VIDEO: Derbyshire teachers question education minister

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Teachers at a Derbyshire school have had a chance to grill the Secretary of State for Education about the future for our pupils.

MP Nicky Morgan fielded questions about country’s education system upon a visit to Netherthorpe School, in Staveley, on Thursday.

Education Secretary, Nicky Morgan, pictured with staff members during her visit to the Netherthorpe School in Staveley on Thursday.

Education Secretary, Nicky Morgan, pictured with staff members during her visit to the Netherthorpe School in Staveley on Thursday.

When asked about the pressure put on teachers to perform, she answered: “When I go round schools a lot of teachers say to me they’re there because it’s a vocation, they’re absolutely passionate about it.”

She added that often it wasn’t so much the teaching aspect of the job that teachers found stressful, but everything that surrounded it such as day–to–day administration, Ofsted and marking.

She added: “We’re short of teachers in certain subjects and there are areas such as physics where we’re struggling to get the right numbers.”

Ms Morgan said that in comparison there were a lot of people applying to be primary school teachers.

Education Secretary, Nicky Morgan, pictured with head teacher, Alan Senior and staff members during her visit to the Netherthorpe School in Staveley on Thursday.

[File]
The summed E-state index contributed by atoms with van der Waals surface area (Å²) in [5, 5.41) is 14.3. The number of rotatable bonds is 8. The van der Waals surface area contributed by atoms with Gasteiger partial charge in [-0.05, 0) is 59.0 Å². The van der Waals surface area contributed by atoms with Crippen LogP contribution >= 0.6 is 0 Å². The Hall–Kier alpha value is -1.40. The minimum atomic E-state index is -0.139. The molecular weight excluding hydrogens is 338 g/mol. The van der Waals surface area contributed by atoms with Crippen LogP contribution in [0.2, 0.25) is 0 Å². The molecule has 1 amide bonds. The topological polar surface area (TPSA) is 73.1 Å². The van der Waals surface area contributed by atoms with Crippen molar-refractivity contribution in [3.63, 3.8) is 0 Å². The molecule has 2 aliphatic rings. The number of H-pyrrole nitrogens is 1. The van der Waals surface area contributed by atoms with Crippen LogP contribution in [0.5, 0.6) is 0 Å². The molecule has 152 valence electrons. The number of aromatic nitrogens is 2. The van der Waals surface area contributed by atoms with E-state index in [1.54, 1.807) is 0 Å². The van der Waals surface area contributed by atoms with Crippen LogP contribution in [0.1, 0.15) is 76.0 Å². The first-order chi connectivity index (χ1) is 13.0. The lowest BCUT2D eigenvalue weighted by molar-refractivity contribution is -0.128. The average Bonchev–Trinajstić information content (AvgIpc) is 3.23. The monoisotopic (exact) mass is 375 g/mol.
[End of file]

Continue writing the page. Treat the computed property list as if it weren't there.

Education Secretary, Nicky Morgan, pictured with head teacher, Alan Senior and staff members during her visit to the Netherthorpe School in Staveley on Thursday.

She explained that the new GCSE grading system – which goes from one to nine, nine being the highest – had been brought about because of the increasing standards in pupil achievement and it gave room for even higher marks of ten upwards.

When asked about the rate of change in teaching structure, Ms Morgan answered: “The reason for the changes is innovation is a critical part of the future of this country and we have to have high standards.”

She added that it was important that the qualifications offered at schools reflected the skills sought by employers.

Ms Morgan continued: “There has been a lot of change, that doesn’t mean there won’t be more.”

She listened to the teachers’ concerns that the increase in university fees would mean a lot of students may not go to university, but explained that the fees are not paid up front.

“If you don’t earn above the £21,000 threshold you don’t pay them back,” Ms Morgan added.

When it came to the Government’s recent policy to turn more schools into academies, she explained that academies had initially been introduced by the Government to help schools that were failing, with the aim of improving their standards.

“We trust out head teachers to make the right decisions,” she added.

To view a video of Nicky Morgan’s visit to Derbyshire, see the Matlock Mercury website, www.matlockmercury.co.uk

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